"I fear lest if I took the flock in hand when it was in good condition and well nourished, and then wasted it through my unskilfulness, I should provoke against myself the God who so loved the flock as to give Himself up for their salvation and ransom." - St. John Chrysostom

Yesterday I wrote, “Is the declining job market of academia good for the church?” in response to a posts written by Marc Cortez and Jim West (read the original post for links). I asked if it was a good thing that some people who hoped to be professors instead become pastors because they could not find a job in academia. On Twitter Myles Werntz responded saying, “Maybe it’s good, except that you’ll have lots of folks who view it as a consolation prize.” This seemed to be a common concern. On Facebook a friend wrote this:

“I don’t understand why people think that not making it in the academy always means a fall back into the pastorate…. Both are callings, and should be treated as such. …For students to treat ministry like that is kind of scary to me. Some people feel a call to both, fine- but don’t force something because of a situation. Unless you are Jonah, don’t do fall backs.”

If our pulpits are filled with people who wanted to be behind lecterns what does this do to the church?

I agree with those whose comments expressed concern. It downplays the pastorate. It makes the pastorate a “Plan B” for those who wanted to do something “bigger and better”. It could result in men and women pastoring people who know college/university/seminary talk. They may be able to explain the JEDP theory of the Pentateuch, but they cannot preach and teach the Pentateuch. They have a theory on the Synoptic Problem, but they don’t know how to connect the Gospel of Mark with the lives of parishioners.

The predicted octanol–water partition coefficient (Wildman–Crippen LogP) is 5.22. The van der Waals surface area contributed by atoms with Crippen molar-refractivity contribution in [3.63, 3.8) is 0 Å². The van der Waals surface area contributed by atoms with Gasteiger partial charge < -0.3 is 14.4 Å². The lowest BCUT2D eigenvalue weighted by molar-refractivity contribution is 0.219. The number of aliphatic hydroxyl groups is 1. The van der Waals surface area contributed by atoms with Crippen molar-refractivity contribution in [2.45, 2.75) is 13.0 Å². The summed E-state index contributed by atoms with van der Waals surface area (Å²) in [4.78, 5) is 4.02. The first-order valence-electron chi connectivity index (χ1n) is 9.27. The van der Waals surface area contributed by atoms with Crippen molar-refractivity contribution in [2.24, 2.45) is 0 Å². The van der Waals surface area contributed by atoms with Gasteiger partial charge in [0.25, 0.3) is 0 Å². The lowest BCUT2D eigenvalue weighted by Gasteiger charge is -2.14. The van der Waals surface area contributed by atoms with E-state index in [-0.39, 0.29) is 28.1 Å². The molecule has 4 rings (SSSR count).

That said, it could be that we are overlooking something important about some people. It could be that there are some who take the pastorate so seriously they don’t want to enter it. I’ve seen many contemporaries rush toward the pastorate and at times I’ve doubted that they’ve thought seriously about what this means. Do they think they will be the next famous preacher? Some might be that person, but many won’t.

Most people will pastor churches of about eighty members. They won’t earn big paychecks. They will be too busy to write those books they imagined writing. Their parishioners will not be nice people who love their pastor.

At times I am worried that they’ve underestimated the costs of this vocation. Those who seek academic positions are sometimes very aware of what it would mean to live life in a classroom compared to a sanctuary. They know why they don’t want to do it. Could it be that they are the best people for the job?

In John Chrysostom’s magnificent little work On the Priesthood he writes dialogue with Basil. Chrysostom does not want to pastor so Basil challenges him with these words:

“But what riddle can there be more obscure than this—Christ has commanded him who loves Him to tend His sheep, and yet you say that you decline to tend them because you love Him who gave this command?”

Chrysostom responds:

“My saying is no riddle, but very intelligible and simple, for if I were well qualified to administer this office, as Christ desired it, and then shunned it, my remark might be open to doubt, but since the infirmity of my spirit renders me useless for this ministry, why does my saying deserve to be called in question? For I fear lest if I took the flock in hand when it was in good condition and well nourished, and then wasted it through my unskilfulness, I should provoke against myself the God who so loved the flock as to give Himself up for their salvation and ransom.” (BOOK II.4)

Later Chrysostom begins to explain why he did not receive the call to the pastorate immediately, but rejected it at first: